Indian is our favourite takeaway, and we’re loyal; always ordering from the same restaurant. But now I’ve been to Passage to India, it’s blown everything else out the water…
Off to a good start
Of course, eating in a restaurant is a different experience to takeaway, but even so: the flavours were clearly defined, delicate and fragrant. The sauces weren’t oily and the naan was the lightest I’ve ever had. I knew we were in good hands from the get go, with the poppadoms. The accompanying spiced onion and homemade lime pickle were immediately notable for their texture and rich, punchy taste.
Flavour > Fire
And then there was our first starter… A vibrant green, the Hiralyi chicken tikka was marinated in a zingy herb pesto, and it was easily the best dish of the night. I could have eaten a bucket of that insanely moist chicken, with its delicious earthy coating; a taste I wouldn’t normally associate with Indian food. Lesson learned: don’t confuse heat with flavour – there’s so much more to Indian cooking than fireiness.
Of our other two starters, the spinach and potato patties were underwhelming in comparison, but the vegetable samosas were a classic made with love. From the spicing of the soft potato, to the thick crumbly pastry, every element was really well seasoned, providing a flavourful heat.
Multiple magnificent mains
We took direction with all the mains and were not disappointed. As well as showcasing a selection of flavours, it made me think how much more varied Indian cuisine is than what I usually order. I was grateful to Raj and his team for that reminder.
Particularly enjoyable was the butter chicken. More moist chunks, this time in a fragrant sauce made not with coconut but traditionally, with ground cashews. It was smooth and balanced with fresh herbs – nothing like the sweet, Heinz tomato soup sauce you typically get!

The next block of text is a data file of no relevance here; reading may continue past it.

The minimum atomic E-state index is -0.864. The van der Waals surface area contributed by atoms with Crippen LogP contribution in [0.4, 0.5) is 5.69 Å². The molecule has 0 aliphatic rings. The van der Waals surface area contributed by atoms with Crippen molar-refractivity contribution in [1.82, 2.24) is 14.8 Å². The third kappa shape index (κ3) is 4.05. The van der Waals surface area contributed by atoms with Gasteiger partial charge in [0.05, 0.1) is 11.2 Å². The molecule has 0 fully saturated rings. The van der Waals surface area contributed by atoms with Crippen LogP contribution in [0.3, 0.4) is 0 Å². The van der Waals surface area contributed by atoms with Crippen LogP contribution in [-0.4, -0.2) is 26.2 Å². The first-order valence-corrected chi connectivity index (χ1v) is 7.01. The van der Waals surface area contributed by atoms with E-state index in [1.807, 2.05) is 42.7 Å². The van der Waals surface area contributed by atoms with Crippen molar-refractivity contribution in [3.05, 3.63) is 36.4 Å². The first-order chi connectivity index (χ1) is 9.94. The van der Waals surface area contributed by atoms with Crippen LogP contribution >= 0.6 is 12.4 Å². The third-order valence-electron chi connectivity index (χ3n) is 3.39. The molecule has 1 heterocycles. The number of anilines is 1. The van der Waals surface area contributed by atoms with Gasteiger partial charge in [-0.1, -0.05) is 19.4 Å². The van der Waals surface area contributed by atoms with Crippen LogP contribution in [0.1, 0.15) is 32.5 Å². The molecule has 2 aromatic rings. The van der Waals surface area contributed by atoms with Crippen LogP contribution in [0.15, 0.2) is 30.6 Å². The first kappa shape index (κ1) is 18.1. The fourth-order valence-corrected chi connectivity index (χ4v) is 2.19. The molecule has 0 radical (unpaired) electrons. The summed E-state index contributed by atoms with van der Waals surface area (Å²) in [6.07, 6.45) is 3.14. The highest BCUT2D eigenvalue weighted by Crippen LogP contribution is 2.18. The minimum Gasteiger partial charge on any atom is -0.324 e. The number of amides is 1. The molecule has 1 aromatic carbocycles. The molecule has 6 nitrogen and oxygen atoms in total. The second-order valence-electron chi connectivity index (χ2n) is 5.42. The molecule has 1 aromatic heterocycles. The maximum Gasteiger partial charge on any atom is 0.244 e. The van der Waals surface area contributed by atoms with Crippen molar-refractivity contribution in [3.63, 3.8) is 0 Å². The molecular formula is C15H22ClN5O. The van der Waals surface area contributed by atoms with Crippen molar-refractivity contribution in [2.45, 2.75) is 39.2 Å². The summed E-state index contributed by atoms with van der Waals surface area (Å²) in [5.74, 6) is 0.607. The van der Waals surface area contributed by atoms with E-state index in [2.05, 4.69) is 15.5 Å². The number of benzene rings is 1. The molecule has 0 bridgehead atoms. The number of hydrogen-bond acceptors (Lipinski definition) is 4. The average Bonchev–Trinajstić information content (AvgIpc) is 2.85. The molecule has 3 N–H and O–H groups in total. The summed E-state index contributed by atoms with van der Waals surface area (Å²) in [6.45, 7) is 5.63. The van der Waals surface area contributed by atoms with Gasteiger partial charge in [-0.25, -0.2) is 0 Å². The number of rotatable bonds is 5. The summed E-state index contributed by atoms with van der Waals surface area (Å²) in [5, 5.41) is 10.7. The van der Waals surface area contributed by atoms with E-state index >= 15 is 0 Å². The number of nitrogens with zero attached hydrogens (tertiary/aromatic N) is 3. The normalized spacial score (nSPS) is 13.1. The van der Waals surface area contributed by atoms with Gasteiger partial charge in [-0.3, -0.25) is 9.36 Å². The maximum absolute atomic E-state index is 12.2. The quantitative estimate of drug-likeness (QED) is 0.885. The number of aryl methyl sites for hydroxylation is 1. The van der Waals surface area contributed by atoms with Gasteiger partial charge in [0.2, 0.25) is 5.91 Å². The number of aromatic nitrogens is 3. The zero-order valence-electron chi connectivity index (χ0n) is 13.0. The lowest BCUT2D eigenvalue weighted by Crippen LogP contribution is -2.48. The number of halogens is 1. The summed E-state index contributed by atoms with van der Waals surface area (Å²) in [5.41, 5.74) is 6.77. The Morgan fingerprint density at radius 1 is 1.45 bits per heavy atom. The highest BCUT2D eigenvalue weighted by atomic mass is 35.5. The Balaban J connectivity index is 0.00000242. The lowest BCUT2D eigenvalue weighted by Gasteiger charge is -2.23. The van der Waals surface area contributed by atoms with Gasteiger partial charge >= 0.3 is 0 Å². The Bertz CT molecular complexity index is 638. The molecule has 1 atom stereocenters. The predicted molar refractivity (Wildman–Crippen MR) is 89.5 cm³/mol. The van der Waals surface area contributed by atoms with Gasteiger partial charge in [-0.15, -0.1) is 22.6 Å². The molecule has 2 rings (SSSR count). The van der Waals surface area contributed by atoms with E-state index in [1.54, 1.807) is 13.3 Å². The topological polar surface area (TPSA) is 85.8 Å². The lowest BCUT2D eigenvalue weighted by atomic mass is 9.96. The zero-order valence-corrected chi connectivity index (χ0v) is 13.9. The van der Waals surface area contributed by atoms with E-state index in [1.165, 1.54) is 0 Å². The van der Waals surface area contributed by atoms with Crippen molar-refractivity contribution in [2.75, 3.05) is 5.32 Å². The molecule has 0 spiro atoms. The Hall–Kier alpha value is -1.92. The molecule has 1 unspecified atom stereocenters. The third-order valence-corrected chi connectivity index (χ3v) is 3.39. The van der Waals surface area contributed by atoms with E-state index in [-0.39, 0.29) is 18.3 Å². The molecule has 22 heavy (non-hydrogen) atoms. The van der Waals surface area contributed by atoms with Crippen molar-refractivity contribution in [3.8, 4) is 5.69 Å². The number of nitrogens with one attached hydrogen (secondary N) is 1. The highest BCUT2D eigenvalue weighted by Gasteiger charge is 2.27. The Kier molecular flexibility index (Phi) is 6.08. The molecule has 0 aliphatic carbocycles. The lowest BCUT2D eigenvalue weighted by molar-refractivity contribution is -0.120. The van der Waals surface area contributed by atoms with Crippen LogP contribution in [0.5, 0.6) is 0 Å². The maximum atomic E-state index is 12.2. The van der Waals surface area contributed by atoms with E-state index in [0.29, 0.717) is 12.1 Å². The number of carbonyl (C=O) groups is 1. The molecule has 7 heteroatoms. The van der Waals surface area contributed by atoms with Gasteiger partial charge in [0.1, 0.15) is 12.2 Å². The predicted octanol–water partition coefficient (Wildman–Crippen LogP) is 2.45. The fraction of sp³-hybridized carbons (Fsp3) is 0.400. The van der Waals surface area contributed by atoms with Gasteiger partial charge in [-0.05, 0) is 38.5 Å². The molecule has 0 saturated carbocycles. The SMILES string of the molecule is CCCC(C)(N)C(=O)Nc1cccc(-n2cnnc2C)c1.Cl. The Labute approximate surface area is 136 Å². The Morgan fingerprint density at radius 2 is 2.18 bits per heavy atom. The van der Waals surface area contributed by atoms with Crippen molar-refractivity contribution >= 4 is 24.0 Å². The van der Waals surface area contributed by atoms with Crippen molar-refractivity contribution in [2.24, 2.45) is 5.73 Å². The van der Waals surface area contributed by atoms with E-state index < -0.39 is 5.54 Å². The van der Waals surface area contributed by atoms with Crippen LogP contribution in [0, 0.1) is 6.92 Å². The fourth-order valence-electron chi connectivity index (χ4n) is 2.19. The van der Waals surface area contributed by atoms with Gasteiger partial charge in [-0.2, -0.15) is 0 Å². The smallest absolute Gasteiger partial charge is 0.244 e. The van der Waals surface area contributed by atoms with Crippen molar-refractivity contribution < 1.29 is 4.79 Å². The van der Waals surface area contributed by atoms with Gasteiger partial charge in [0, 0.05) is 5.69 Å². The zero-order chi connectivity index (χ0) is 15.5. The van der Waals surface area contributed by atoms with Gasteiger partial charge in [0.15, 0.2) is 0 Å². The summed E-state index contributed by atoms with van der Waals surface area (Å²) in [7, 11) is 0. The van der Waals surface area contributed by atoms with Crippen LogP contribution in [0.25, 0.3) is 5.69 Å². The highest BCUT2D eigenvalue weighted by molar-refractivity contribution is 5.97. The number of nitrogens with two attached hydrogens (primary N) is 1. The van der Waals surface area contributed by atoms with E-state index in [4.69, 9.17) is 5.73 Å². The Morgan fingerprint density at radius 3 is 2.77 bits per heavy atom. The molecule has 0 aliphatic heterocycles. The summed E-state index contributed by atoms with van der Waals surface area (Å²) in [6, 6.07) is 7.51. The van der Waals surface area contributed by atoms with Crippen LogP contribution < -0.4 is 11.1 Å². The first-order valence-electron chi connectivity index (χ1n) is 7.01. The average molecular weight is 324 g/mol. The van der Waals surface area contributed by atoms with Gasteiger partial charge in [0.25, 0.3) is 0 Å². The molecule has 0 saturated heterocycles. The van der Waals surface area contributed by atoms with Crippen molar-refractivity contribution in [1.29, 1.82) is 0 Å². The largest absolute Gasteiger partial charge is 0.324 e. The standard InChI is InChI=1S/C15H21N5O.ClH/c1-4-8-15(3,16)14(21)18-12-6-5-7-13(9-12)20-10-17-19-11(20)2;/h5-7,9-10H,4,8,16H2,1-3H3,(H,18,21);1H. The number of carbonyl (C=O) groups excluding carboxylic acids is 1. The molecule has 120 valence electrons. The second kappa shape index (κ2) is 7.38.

I liked the Saag Paneer just as much. A recent convert to the joys of paneer, this was particularly delicious for being homemade. It was not firm but soft, with charred edges, providing texture amongst the creamy spinach.
At the more savoury end of the spectrum, the Punjabi Mehti Gosht with lamb and fenugreek had a very deep flavour, and the lamb was mouth-wateringly tender. Best of all, it was not swimming in oil, as is sometimes the case with dishes in a thick, rich sauce.
It’s rice and naan, but 2.0
The Hyderbadi Biryani with chicken and crispy onions was another a dish I’d not normally order, but this was aromatic, lightly spiced and far better than having plain rice.
And then there was the naan. By far the best garlic naan I’ve ever had: unbelievably light and fluffy, with lots of garlic butter, without being greasy. It was a dream compared to our usual naan, which now in my mind is as tough as old boots.
A sweet finish
To round off, we couldn’t resist dessert. The gulab jaman, a small caramel-coloured oval of warm dough in syrup, wasn’t overly sweet, and was perfectly offset by melting vanilla ice cream. The Indian carrot cake was a lightly flavoured, thick paste, which we washed down with chai tea.
Overall, we were delighted by the authentic, genuine Punjabi dishes at Passage to India. All the food is made fresh from scratch, with attention to detail, by someone who knows their spices. It was great to hear how they make a base sauce for everything at the start of the day, and carefully flavour it with tomatoes, herbs, spices etc, according to the dish being served.
Don’t judge on appearances
Mumbai Mansion and Navadhanya in Haymarket are the only places I’ve been that compare flavour-wise, but they are a much more high-end experience. It was nice to eat something as delicious in a more relaxed setting. So don’t be tempted by the bright lights and shiny interiors of other Indian restaurants on the same strip – appearance isn’t everything, and fast service does guarantee care and consideration for flavour.
Final words go to Raj and his team, who were cheerful, helpful and friendly. It was a pleasure to observe their great relationship with regulars, which to me suggests there’s something worth coming back for. But why don’t you find out for yourself?
20 Union Place
Edinburgh EH1 3NQ
Amy was a guest of Passage to India